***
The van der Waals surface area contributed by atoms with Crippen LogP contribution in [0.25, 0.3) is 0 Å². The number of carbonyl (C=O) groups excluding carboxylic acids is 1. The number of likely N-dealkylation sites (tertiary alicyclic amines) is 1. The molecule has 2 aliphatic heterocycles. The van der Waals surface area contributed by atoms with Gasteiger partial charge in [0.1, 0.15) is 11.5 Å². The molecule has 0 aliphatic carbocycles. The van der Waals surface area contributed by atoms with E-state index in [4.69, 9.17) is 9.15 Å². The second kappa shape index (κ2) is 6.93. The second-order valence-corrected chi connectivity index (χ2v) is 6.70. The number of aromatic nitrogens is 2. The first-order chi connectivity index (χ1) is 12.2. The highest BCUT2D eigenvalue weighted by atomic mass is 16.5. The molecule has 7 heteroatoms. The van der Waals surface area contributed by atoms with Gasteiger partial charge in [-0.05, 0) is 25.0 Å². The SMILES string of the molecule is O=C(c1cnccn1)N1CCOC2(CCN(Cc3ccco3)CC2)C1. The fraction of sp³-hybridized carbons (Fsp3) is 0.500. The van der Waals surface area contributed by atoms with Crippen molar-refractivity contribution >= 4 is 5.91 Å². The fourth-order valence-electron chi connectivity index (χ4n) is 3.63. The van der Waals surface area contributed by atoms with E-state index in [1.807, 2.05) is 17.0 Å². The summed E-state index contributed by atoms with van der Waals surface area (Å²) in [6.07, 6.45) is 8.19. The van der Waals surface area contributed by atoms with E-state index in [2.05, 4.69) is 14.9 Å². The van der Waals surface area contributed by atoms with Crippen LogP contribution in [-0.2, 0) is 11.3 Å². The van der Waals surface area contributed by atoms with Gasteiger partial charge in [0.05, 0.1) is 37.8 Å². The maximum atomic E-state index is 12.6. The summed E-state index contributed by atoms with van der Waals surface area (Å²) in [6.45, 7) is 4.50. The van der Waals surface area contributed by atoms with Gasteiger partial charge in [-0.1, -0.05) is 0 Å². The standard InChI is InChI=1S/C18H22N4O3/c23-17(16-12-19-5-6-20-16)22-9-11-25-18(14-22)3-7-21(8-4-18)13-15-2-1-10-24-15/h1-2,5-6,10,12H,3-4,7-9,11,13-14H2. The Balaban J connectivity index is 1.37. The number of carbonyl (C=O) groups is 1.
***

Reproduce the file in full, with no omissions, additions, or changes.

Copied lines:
The van der Waals surface area contributed by atoms with Crippen LogP contribution in [0.25, 0.3) is 0 Å². The number of carbonyl (C=O) groups excluding carboxylic acids is 1. The number of likely N-dealkylation sites (tertiary alicyclic amines) is 1. The molecule has 2 aliphatic heterocycles. The van der Waals surface area contributed by atoms with Gasteiger partial charge in [0.1, 0.15) is 11.5 Å². The molecule has 0 aliphatic carbocycles. The van der Waals surface area contributed by atoms with E-state index in [4.69, 9.17) is 9.15 Å². The second kappa shape index (κ2) is 6.93. The second-order valence-corrected chi connectivity index (χ2v) is 6.70. The number of aromatic nitrogens is 2. The first-order chi connectivity index (χ1) is 12.2. The highest BCUT2D eigenvalue weighted by atomic mass is 16.5. The molecule has 7 heteroatoms. The van der Waals surface area contributed by atoms with Gasteiger partial charge in [-0.05, 0) is 25.0 Å². The SMILES string of the molecule is O=C(c1cnccn1)N1CCOC2(CCN(Cc3ccco3)CC2)C1. The fraction of sp³-hybridized carbons (Fsp3) is 0.500. The van der Waals surface area contributed by atoms with Crippen molar-refractivity contribution >= 4 is 5.91 Å². The fourth-order valence-electron chi connectivity index (χ4n) is 3.63. The van der Waals surface area contributed by atoms with E-state index in [1.807, 2.05) is 17.0 Å². The summed E-state index contributed by atoms with van der Waals surface area (Å²) in [6.07, 6.45) is 8.19. The van der Waals surface area contributed by atoms with E-state index in [2.05, 4.69) is 14.9 Å². The van der Waals surface area contributed by atoms with Crippen LogP contribution in [-0.2, 0) is 11.3 Å². The van der Waals surface area contributed by atoms with Gasteiger partial charge in [0.05, 0.1) is 37.8 Å². The maximum atomic E-state index is 12.6. The summed E-state index contributed by atoms with van der Waals surface area (Å²) in [6.45, 7) is 4.50. The van der Waals surface area contributed by atoms with Gasteiger partial charge in [-0.1, -0.05) is 0 Å². The standard InChI is InChI=1S/C18H22N4O3/c23-17(16-12-19-5-6-20-16)22-9-11-25-18(14-22)3-7-21(8-4-18)13-15-2-1-10-24-15/h1-2,5-6,10,12H,3-4,7-9,11,13-14H2. The Balaban J connectivity index is 1.37. The number of carbonyl (C=O) groups is 1.